The Centers for Disease Control and Prevention reported 70,630 drug overdose deaths for 2019 in the United States, 70.5 percent of which were opioid-related. Amid unprecedented drug-related mortality across the entire United States, Prescription Drug Monitoring Programs (PDMPs) are the most popular interventions states enact to address opioid addiction and overdoses. Prescription Drug Monitoring Programs allow health officials and law enforcement to review the prescribing histories among doctors and patients in hopes of reducing inappropriate prescribing that might lead to addiction or death. However, the inception of PDMPs has been followed by increasing rates of opioid overdose and stable rates of drug addiction. With 19 years of mortality data, this analysis assesses whether Prescription Drug Monitoring Programs have significant effects on either opioid prescribing or mortality.
This study finds that, although Prescription Drug Monitoring Programs’ intermediary purpose to reduce prescribing has been achieved by reducing opioid distribution by 7.7 percent, they have had inconsistent effects on prescription opioid overdoses, while increasing total opioid overdoses by 17.5 percent due to increased mortality from the black market varieties by 19.8 percent.
FIGURE ES1: STATE-LEVEL DEATH RATES FROM LICIT AND ILLICIT OPIOID OVERDOSES FOLLOWING PDMP IMPLEMENTATION BY STATE
Since Prescription Drug Monitoring Programs fail to achieve their ultimate goal of reducing opioid overdoses, their funding should be re-appropriated to more effective mechanisms to reduce addiction and overdose rates, such as providing access to prescription-quality opioids for medication-assisted treatment (MAT).
Prescription Drug Monitoring Programs (PDMPs) have been used in the United States since the early 20th century. Prior to 1914, natural opiates—the predecessors to modern synthetic or semi-synthetic “opioids”—were unregulated by the federal government and widely available for purchase without prescription in most of the United States.1Mark R. Jones, Omar Viswanath, Jacquelin Peck, Alan D. Kaye, Jatinder S. Gill, and Thomas T. Simopoulos, “A Brief History of the Opioid Epidemic and Strategies for Pain Medicine,” Pain and Therapy 7, no. 1 (2018), Accessed 18 August 2020 Use among the American public was quite commonplace. According to one article published in The New York Times, one in every 400 United States citizens had some type of opiate addiction by 1911, reportedly due to “the sudden emergence of street heroin abuse as well as iatrogenic [induced by medical treatment] morphine dependence.”2Edward Marshall, “Uncle Sam Is the Worst Drug Fiend in the World,” The New York Times,
www.nytimes.com, 12 March, 1911, https://www.nytimes.com/1911/03/12/archives/-uncle-sam-is-the-worst-drug-fiend-in-the-world-dr-hamilton-wright-.html, Accessed 18 August 2020; Jones et al., “A Brief History of the Opioid Epidemic and Strategies for Pain Medicine.”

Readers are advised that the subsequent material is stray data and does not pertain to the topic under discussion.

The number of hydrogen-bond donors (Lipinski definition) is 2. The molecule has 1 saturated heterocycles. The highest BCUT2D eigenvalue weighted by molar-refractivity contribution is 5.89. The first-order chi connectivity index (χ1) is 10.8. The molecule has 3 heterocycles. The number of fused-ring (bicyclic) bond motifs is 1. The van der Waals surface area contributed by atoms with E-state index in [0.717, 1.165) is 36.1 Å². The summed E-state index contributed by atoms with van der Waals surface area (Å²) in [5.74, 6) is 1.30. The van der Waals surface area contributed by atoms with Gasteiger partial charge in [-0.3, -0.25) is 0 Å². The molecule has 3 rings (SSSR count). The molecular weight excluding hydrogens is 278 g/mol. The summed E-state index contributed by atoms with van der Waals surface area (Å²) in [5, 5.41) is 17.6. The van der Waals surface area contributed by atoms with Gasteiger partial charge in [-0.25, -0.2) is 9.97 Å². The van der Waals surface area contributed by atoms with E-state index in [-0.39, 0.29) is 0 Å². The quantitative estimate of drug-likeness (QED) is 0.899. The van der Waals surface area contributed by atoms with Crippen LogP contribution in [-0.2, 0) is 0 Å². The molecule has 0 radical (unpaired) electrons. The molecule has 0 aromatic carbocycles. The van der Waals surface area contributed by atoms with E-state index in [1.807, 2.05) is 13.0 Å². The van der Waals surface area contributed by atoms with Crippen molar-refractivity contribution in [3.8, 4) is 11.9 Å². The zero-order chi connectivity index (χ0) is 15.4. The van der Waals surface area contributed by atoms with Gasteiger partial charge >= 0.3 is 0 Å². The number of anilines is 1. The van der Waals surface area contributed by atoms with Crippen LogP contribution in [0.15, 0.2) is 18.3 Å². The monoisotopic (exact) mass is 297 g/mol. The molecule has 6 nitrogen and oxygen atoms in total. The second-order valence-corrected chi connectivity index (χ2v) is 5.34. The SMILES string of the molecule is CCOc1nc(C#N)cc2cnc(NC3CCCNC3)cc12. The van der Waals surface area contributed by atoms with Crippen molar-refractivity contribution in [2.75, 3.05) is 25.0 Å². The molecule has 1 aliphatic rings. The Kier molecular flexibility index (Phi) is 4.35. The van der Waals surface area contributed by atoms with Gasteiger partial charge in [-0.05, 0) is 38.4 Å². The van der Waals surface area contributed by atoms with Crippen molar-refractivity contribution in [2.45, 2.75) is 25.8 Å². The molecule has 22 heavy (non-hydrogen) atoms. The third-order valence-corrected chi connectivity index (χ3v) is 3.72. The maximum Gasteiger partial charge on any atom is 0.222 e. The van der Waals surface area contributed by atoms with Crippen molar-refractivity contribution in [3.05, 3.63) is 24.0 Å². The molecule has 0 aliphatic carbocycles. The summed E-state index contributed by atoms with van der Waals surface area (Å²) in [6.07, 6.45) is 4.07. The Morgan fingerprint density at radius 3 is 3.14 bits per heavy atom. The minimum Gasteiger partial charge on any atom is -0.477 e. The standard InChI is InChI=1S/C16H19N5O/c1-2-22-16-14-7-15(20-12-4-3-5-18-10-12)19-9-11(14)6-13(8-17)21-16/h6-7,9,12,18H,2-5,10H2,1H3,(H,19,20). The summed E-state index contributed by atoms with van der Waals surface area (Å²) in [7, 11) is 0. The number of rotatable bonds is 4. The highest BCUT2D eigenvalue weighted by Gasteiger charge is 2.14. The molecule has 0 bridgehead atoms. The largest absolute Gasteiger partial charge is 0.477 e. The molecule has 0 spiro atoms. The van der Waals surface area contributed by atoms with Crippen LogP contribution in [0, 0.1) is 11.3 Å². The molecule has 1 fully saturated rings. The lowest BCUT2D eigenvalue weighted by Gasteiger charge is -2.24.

In response to rising levels of Chinese immigration to the U.S., which was blamed for rising rates of opium use, states like California began outlawing the recreational consumption of various narcotics. San Francisco became the first U.S. municipality to enforce an anti-narcotics law in 1875, outlawing the operation of opium dens, which became state law in 1881. By 1907, California’s State Board of Pharmacy quietly lobbied for an amendment to the state’s poison laws, which prohibited the sale of opium, morphine, and cocaine except by a doctor’s prescription.3Dale H. Gieringer, “The Forgotten Origins of Cannabis Prohibition in California,” Contemporary Drug Problems, 1 June 1999
Eventually, the U.S. Congress passed the Harrison Narcotics Tax Act in 1914, the first federal statute regulating the production and sale of opiates and cocaine, which was enforced as a ban on the recreational sale of both products. Under this law, physicians across the U.S. were also restricted from prescribing opiates to addiction patients, and all proprietors of opium products needed to be registered with the federal government, creating the ancestor to the modern PDMP databases.
In an effort to further combat overprescribing, states slowly began to develop their own monitoring programs, the first of which was created in New York in 1918. However, these early PDMPs were rather slow in their collection speeds and used inefficient paper reports to monitor the prescription history of patients. 4History of Prescription Drug Monitoring Programs, Heller School for Social Policy and Management, Brandeis University, www.pdmpassist.org, 2018. https://www.pdmpassist.org/pdf/PDMP_admin/ TAG_History_PDMPs_final_20180314.pdf, Accessed 18 August, 2020